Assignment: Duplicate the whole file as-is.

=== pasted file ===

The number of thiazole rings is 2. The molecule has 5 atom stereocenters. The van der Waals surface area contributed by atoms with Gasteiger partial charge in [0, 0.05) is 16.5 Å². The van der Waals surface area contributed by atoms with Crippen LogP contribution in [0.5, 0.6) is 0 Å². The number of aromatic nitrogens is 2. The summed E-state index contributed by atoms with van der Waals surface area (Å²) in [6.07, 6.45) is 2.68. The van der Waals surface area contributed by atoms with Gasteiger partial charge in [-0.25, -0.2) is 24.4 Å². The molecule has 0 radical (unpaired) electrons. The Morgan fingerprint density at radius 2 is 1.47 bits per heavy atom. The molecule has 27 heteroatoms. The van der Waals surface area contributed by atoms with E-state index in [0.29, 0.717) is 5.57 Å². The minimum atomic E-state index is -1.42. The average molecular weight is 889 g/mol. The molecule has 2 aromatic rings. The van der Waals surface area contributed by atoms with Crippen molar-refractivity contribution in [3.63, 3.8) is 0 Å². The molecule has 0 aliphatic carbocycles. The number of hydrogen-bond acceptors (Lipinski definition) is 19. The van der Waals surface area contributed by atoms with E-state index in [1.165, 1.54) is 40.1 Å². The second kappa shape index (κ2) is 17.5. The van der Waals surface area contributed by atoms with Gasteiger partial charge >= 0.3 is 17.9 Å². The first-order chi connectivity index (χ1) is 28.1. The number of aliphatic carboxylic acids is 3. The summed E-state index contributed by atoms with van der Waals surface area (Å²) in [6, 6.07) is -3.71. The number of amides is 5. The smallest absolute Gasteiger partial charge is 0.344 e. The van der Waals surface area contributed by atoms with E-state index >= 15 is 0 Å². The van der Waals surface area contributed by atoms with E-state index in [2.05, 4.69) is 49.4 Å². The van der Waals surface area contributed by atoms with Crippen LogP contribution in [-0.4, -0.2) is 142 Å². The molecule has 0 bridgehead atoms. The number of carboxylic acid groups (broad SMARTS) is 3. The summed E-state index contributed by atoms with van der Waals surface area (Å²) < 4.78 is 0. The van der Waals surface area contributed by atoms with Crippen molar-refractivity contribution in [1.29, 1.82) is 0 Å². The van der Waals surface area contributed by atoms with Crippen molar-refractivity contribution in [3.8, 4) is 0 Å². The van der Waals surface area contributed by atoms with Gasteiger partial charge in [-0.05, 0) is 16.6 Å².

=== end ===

The number of thiazole rings is 2. The molecule has 5 atom stereocenters. The van der Waals surface area contributed by atoms with Gasteiger partial charge in [0, 0.05) is 16.5 Å². The van der Waals surface area contributed by atoms with Crippen LogP contribution in [0.5, 0.6) is 0 Å². The number of aromatic nitrogens is 2. The summed E-state index contributed by atoms with van der Waals surface area (Å²) in [6.07, 6.45) is 2.68. The van der Waals surface area contributed by atoms with Gasteiger partial charge in [-0.25, -0.2) is 24.4 Å². The molecule has 0 radical (unpaired) electrons. The Morgan fingerprint density at radius 2 is 1.47 bits per heavy atom. The molecule has 27 heteroatoms. The van der Waals surface area contributed by atoms with E-state index in [0.29, 0.717) is 5.57 Å². The minimum atomic E-state index is -1.42. The average molecular weight is 889 g/mol. The molecule has 2 aromatic rings. The van der Waals surface area contributed by atoms with Crippen molar-refractivity contribution in [3.63, 3.8) is 0 Å². The molecule has 0 aliphatic carbocycles. The number of hydrogen-bond acceptors (Lipinski definition) is 19. The van der Waals surface area contributed by atoms with E-state index in [1.165, 1.54) is 40.1 Å². The second kappa shape index (κ2) is 17.5. The van der Waals surface area contributed by atoms with Gasteiger partial charge >= 0.3 is 17.9 Å². The first-order chi connectivity index (χ1) is 28.1. The number of aliphatic carboxylic acids is 3. The summed E-state index contributed by atoms with van der Waals surface area (Å²) in [6, 6.07) is -3.71. The number of amides is 5. The smallest absolute Gasteiger partial charge is 0.344 e. The van der Waals surface area contributed by atoms with E-state index >= 15 is 0 Å². The van der Waals surface area contributed by atoms with E-state index in [2.05, 4.69) is 49.4 Å². The van der Waals surface area contributed by atoms with Crippen LogP contribution in [-0.4, -0.2) is 142 Å². The molecule has 0 bridgehead atoms. The number of carboxylic acid groups (broad SMARTS) is 3. The summed E-state index contributed by atoms with van der Waals surface area (Å²) < 4.78 is 0. The van der Waals surface area contributed by atoms with Crippen molar-refractivity contribution in [1.29, 1.82) is 0 Å². The van der Waals surface area contributed by atoms with Crippen molar-refractivity contribution in [3.8, 4) is 0 Å². The van der Waals surface area contributed by atoms with Gasteiger partial charge in [-0.05, 0) is 16.6 Å².